Business groups expressed their concern at the figures at a time when they are struggling to employ the skills companies need. A spokesman for the Institute of Directors said "no one should celebrate these numbers". "Given unemployment is currently at its lowest level ever, without the three million EU citizens living here the UK would have an acute labour shortage," he said. "Signs that it is becoming a less attractive place to live and work are a concern." Gerwyn Davies, senior labour market analyst at the Chartered Institute of Personnel and Development (CIPD), pointed out that net migration from the EU remained above the average level seen before the bloc expanded to its current 28 member states. “Initial fears that Brexit would have a material impact on employers’ ability to fill vacancies therefore seem to be somewhat premature,” he said.“While employers may be breathing a temporary sigh of relief, it remains to be seen how many EU citizens are still in wait-and-see mode before the negotiations have been resolved. The outcome of the government’s post-Brexit EU immigration policy could become a significant factor in deterring some EU nationals from coming to the UK, especially if the axe falls particularly hard on low-skilled roles.”

ONS and UK Home Office: Reports on international students in the UK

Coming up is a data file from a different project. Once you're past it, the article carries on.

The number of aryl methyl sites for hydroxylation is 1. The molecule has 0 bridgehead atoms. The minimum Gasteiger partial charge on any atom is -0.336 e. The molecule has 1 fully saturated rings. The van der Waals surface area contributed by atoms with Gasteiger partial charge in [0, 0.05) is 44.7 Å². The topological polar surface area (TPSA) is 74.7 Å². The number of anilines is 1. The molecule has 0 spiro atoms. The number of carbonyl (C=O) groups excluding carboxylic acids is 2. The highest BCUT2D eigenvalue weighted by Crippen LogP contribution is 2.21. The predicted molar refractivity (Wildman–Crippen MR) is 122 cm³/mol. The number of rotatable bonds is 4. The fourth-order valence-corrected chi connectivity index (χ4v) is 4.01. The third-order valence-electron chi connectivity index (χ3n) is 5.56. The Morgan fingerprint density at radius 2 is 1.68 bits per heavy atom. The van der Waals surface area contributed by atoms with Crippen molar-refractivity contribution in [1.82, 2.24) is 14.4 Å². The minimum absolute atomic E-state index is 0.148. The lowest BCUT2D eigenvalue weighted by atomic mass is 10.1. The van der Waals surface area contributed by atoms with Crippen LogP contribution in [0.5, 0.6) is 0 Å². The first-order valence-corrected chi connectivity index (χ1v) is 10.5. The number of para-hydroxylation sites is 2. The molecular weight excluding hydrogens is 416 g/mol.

Two complementary reports released by the ONS and Home Office cast doubt over previous estimates of international students who remain in the UK once their studies are completed, contrary to previous suggestions that tens of thousands stay illegally. The Home Office paper on “exit checks” data found 176,317 of the 181, 024 international students from outside the European Economic Area left without overstaying their visas.In response, Home Secretary Amber Rudd has ordered the Migration Advisory Committee - the government independent panel of experts - to conduct an investigation into the impact of international students on the UK society and the nation's economy."There is no limit to the number of genuine international students who can come to the UK to study and the fact that we remain the second most popular global destination for those seeking higher education is something to be proud of," she said."We understand how important students from around the world are to our higher education sector, which is a key export for our country, and that's why we want to have a robust and independent evidence base of their value and the impact they have."Neil Carberry, managing director for people and infrastructure at the Confederation of British Industry, commented, “Being open to students and skilled workers from around the world is important for the success of the UK. Higher education is a key sector of our economy - one where we are truly world-leading.“We strongly welcome the government’s move to build on the existing evidence, highlighting the important economic contribution made by international students to the university sector overall, to businesses and to the communities where they are based.“Ensuring universities are open to talent from around the world also enriches the learning environment for UK students. Business stands ready to help the Migration Advisory Committee with its work as the UK government forms a new immigration system that recognises public concerns while meeting the UK’s economic needs.”For related news and features, visit our Brexit section.Access hundreds of global services and suppliers in our Online DirectoryClick to get to the Relocate Global Online Directory  Get access to our free Global Mobility Toolkit